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  • Simon Cox

A scratch-built rail-bus for the Ding Dong Moor Railway

Updated: Jun 23, 2022

I was inspired to scratch build a copy of one of Reinier Hendriksen's rail-buses from his original article of April 1999

I built a new rail-bus in the style of Reinier Hendriksen

I was inspired to build a copy of one of Reinier Hendriksen’s rail-bus­es from his orig­i­nal arti­cle of April 1999 edi­tion of the 009 news, after I read the archived mate­r­i­al from the 500th edi­tion. For my ver­sion, I decid­ed to use a Kato chas­sis as it wouldn’t fill out the back half of the rail­bus, as Reinier’s Trix chas­sis had. The read­i­ly avail­able Kato chas­sis does have an ugly lump under­neath that takes away the spindly look a rail-bus typ­i­cal­ly had. It does add weight though, and only the purists will get agi­tat­ed when they see it.

The main body of the railcar

I cut the bal­cony ends off the chas­sis with a razor saw back to the met­al part of the chas­sis. Then a frame was pre­fab­ri­cat­ed from U pro­file Ever­green styrene and test­ed for a good fit over the chas­sis. There is a very slight lip on the chas­sis that it can rest on. The body was then built on top of this ini­tial frame.

Reinier used the cut-down sides from a Park­side Dun­das DM68 kit to make his orig­i­nal rail-bus. So I used the same kit, cut­ting one pan­el off each end so that a door pan­el, for the dri­ver, was at the front. The lou­vres above the doors and win­dows were cut off leav­ing some bead­ing, and I used U pro­file Ever­green styrene to build a top sec­tion to give the rail-bus greater height.

The front and back sides were made from Ever­green car pan­elling with a strip added to form win­dow fram­ing. Once the U pro­file Ever­green styrene was glued to the top of each pan­el I assem­bled the body on the frame. Inside at the back, I also added two tri­an­gu­lar cor­ner pieces that enable to body and frame to rest on the chas­sis and helped strength­en the body.


The front bulk­head need­ed tri­an­gu­lar shapes cut out to match the two prongs on the Kato Chas­sis. I did con­sid­er cut­ting the styrene so that the body would snap onto these prongs but that would have made it real­ly dif­fi­cult to take the body off after­wards. The alter­na­tive is the cut the prons off the chas­sis but they do help with the fric­tion fit of the body — and they are not that notice­able unless you find them. I could add a tool­box and oil can on the front plate to hide these.


Inside the body I used the seats from the DM68 kit, as they are slight­ly above the Kato motor, to pro­vide three bench seats — one for the dri­ver and the oth­ers are in the pas­sen­ger part of the cab­in with an upright divid­ing them. I used the seat posi­tions that are mould­ed in the coach sides.

Engine and frame

At the front of the frame I cut a piece of 1mm thick styrene sheet to fit around the chas­sis motor block and this was then glued onto the frame.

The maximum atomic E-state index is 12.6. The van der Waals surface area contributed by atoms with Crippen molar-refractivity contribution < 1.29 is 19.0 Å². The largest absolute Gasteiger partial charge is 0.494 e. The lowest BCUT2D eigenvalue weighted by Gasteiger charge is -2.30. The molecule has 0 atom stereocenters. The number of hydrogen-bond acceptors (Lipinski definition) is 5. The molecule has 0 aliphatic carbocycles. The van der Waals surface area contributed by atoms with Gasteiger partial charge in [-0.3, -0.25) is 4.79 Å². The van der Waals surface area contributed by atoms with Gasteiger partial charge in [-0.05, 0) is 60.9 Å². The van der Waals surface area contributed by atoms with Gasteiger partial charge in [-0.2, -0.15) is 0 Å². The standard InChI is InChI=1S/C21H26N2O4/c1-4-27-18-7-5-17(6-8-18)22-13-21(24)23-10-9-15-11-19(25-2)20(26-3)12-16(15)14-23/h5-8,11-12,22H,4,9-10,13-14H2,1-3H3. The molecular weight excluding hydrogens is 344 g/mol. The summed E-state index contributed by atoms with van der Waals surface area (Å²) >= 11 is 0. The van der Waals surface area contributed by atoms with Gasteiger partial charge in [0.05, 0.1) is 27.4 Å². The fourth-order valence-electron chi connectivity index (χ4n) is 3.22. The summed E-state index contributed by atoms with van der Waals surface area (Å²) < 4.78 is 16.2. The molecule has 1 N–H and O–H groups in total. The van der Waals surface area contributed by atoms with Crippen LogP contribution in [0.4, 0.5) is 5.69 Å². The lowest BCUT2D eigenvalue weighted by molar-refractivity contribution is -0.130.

The radi­a­tor was mea­sured out and strip frame added. I didn’t have any real­ly fine wire gauze to use to rep­re­sent the radi­a­tor grill so left it as a blank sheet. In hind­sight, I might have tried some fine cor­ru­gat­ed styrene but the mind fills in the details. The side and top are fash­ioned from plain styrene and then I added a sim­ple square of Ever­green clap­board­ing to rep­re­sent some lou­vres at the side. A small slith­er of styrene rod was cut and glued on as a radi­a­tor cap to fin­ish this off.

The two small head­lamps on the bulk­head are 1.5mm tube cut, filed, filled and glued in place as a sim­ple rep­re­sen­ta­tion of head­lights. Buffer beams were craft­ed from 1mm thick styrene sheet and attached front and back.

The roof

For the roof, I used the same tech­nique that Reinier did — glue­ing two cut out sheets of 1mm styrene togeth­er and then sand­ing the edges to get the curved look. For the gen­tler front slope of the roof, the top sheet was slight­ly short­er and I did use some filler to get the slope before sand­ing. when dry and set I glued some sin­gle ply tis­sue on to give a can­vas texture.


Foot­boards were added to the frame, some gaps filled and the body and roof sep­a­rate­ly primed.

To com­plete the detail­ing I added Roxy door han­dles, drilled holes for the grab han­dles and fash­ioned 0.13mm wire for them.

Paint and finish

Reinier’s orig­i­nal arti­cle pho­tographs are of the built but unpaint­ed mod­els and I couldn’t find any colour images of this par­tic­u­lar rail­bus but the Dutch 009 Soci­ety web­site has some of the Reinier’s oth­er rail­bus, the Dresnene, on Moors End so I used that as the basis for the colour scheme of Ding Dong Moor Light Rail­way cream and green. A seat­ed Mod­elu fig­ure was pro­cured for the dri­ver, gaz­ing fit­ted and the roof added. As a final touch, I added No. 3 trans­fers on either side so that this can run with my Done­gal No.4 rail­bus as a set.


I entered this Rail­bus set as Unmatched Rail-bus set in the 009 Soci­ety AGM com­pe­ti­tion and appar­ent­ly it won — which was nice.

A scratch-built rail-bus for the Ding Dong Moor Railway Gallery


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